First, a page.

The ESA and the NPD Group jointly published a press release report over on the ESA’s official website. The report indicates that the U.S., gaming industry generated $36 billion in revenue throughout 2017, which included software, accessories, hardware, subscriptions, microtransactions, digital sales and physical sales.
The report indicates that there was an 18% growth spur from 2016 to 2017. Hardware was actually up by an extra percentile due to the release of the Nintendo Switch, which helped push total hardware revenue to $6.9 billion in 2017.
Michael D. Gallagher, president and CEO of the Entertainment Software Association, commented about the growth of the business and how games are reaching a global economy, saying in the report…
“The spectacular growth of our industry in 2017 proves video game developers, artists, and storytellers are the brightest lights in the US economy, finding more ways to delight the world’s 2.6 billion gamers each year,”
While I’m sure some developers appreciate the sentiment, I think most people would prefer to get some hard numbers on the categorical breakdowns for each platform, market division, and demographic.
For instance, what was the divide between mobile, console, and PC spending?
How much was generated by in-app purchases versus premium packaged goods?
What was the separation in revenue between hardware accessories and consoles?
What was the breakdown between revenue generated from indie studios and traditional publishing houses?
What was the difference between digital and retail revenue?
While the ESA was shy on details, if you fish around a bit you’ll find that the top earning publisher in the mobile space counting game apps and non-game apps was Tencent. They control the market pretty much on a global scale, as reported by Sensor Tower.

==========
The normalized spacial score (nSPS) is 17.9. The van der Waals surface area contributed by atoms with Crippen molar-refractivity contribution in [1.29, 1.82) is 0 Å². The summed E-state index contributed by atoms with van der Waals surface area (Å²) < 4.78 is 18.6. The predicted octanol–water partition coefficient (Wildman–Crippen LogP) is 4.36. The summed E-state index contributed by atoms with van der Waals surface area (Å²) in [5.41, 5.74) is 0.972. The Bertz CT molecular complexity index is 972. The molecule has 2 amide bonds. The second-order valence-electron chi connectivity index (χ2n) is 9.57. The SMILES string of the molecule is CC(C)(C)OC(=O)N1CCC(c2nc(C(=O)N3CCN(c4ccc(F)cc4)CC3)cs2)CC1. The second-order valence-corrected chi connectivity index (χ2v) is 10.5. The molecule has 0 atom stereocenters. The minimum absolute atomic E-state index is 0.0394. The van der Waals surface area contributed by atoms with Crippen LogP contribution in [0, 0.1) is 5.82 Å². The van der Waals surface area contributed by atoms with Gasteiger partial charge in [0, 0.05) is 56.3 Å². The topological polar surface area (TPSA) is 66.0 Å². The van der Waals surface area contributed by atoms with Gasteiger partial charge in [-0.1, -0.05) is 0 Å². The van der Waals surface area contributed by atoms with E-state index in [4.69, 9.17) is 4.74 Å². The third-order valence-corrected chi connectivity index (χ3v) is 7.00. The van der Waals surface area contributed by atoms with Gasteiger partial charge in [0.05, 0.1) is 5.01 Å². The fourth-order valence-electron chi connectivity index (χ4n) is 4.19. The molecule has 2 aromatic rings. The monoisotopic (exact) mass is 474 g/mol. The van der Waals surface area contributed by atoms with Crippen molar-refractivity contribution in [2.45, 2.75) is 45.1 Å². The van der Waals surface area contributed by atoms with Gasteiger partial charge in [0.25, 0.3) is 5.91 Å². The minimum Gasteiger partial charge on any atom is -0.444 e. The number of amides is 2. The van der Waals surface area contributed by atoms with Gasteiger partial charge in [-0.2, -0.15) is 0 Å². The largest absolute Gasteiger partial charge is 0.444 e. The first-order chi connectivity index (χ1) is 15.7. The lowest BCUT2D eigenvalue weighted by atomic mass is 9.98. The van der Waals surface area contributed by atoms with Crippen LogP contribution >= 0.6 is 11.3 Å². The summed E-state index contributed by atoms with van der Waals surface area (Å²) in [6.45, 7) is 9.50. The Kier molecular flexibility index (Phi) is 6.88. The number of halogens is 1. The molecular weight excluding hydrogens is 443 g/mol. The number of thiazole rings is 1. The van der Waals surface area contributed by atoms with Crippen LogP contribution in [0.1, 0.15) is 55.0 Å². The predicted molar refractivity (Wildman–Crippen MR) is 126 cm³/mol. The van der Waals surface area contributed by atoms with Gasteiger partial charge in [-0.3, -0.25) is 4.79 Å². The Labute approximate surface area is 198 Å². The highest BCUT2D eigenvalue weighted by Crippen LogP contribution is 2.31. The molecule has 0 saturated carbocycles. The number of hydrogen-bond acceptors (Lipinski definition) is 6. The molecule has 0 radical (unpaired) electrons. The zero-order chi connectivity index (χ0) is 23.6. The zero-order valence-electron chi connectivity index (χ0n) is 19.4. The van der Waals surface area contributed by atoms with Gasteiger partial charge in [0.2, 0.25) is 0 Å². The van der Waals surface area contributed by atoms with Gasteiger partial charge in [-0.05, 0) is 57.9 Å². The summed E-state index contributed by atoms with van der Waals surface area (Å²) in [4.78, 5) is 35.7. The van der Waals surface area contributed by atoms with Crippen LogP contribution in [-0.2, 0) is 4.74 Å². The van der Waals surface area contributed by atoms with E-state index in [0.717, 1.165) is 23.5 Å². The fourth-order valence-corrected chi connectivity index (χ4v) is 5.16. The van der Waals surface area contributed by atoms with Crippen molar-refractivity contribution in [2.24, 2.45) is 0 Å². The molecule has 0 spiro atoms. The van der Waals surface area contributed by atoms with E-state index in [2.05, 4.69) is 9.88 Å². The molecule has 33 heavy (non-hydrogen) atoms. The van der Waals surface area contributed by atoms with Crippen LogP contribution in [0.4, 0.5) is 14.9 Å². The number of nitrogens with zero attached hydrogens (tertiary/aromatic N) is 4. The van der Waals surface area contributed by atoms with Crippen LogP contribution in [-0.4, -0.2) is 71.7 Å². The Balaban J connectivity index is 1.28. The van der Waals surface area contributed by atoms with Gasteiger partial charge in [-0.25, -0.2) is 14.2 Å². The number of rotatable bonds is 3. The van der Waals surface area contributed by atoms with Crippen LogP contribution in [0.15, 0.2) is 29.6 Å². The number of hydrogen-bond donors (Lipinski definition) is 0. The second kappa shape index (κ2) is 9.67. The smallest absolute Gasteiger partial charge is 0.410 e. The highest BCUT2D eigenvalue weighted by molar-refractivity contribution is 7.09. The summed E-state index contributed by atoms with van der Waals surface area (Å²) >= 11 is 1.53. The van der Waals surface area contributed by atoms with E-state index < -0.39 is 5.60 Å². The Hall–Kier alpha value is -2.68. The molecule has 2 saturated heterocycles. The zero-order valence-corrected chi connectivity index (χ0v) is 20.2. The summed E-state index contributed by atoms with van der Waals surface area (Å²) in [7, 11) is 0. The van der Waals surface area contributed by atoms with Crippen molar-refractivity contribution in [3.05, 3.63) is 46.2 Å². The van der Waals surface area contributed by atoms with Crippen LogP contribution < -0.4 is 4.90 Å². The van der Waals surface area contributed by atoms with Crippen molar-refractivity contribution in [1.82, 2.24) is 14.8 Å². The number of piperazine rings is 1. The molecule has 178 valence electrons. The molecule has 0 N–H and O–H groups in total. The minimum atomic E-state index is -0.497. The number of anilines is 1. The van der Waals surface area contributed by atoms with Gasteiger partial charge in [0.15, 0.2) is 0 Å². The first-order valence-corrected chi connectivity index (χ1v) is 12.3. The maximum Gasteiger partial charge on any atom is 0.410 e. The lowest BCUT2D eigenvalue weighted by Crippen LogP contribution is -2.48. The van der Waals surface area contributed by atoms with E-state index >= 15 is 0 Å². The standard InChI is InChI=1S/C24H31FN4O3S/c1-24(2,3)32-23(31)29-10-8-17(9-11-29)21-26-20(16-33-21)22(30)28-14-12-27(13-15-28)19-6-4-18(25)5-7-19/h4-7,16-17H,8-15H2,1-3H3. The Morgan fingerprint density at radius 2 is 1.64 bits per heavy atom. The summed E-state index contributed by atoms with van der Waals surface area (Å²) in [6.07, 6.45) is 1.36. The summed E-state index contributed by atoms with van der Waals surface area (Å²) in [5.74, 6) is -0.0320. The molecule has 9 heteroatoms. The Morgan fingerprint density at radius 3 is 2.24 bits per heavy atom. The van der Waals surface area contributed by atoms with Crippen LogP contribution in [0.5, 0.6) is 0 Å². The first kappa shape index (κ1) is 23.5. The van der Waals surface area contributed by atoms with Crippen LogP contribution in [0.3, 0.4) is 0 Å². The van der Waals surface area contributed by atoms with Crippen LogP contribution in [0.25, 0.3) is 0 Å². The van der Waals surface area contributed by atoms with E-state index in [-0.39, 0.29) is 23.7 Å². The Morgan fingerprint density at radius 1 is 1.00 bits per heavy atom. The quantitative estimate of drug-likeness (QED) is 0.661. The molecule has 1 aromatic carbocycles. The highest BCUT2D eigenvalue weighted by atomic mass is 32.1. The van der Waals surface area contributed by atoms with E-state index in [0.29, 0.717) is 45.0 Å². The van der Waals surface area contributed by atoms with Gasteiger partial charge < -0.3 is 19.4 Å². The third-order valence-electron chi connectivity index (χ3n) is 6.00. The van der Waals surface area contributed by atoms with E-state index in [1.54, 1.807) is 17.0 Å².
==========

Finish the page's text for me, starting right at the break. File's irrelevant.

In overall mobile downloads – including all apps across all mobile distribution platforms – Tencent ended up in third place behind Facebook and Google. It’s quite telling knowing that Tencent is growing to such an extent that they’re almost about ready to rival Google and Facebook.
Gamasutra offered a separate list for the top earners on Steam, with the games generating the most revenue for 2017 being listed below.
- PlayerUnknown’s Battlegrounds
- Ghost Recon: Wildlands
- Grand Theft Auto V
- Ark: Survival Evolved
- Rainbow Six Siege
- Divinity: Original Sin II
- The Witcher 3
- DOTA 2
- Counter Strike: Global Offensive
- Rocket League
What’s amazing to me is that a bunch of the top sellers for Steam throughout 2017, with the exception of Divinity: Original Sin II, Ghost Recon: Wildlands and PlayerUnknown’s Battlegrounds, are all older games from years ago. It’s quite telling how much people prefer older games. However, the list does seem to exclude Cuphead, even though it most certainly did surpass the 1 million mark, but it apparently didn’t generate as much revenue as the games above.
Anyway, it’s quite telling how secretive the industry is when it comes to the sales figures. There’s a lot of shifting, and shady eyes, with blankets and curtains being pulled up and pulled over the cradle of fiscal figures like some kind of economic Svengali.
But with the current message being touted by big publishers that games “cost too much to make” in order to convince the general public to raise prices or attach loot boxes to premium titles, it’s no wonder that they’re reticent about sharing just how successful their financial contrivances really are.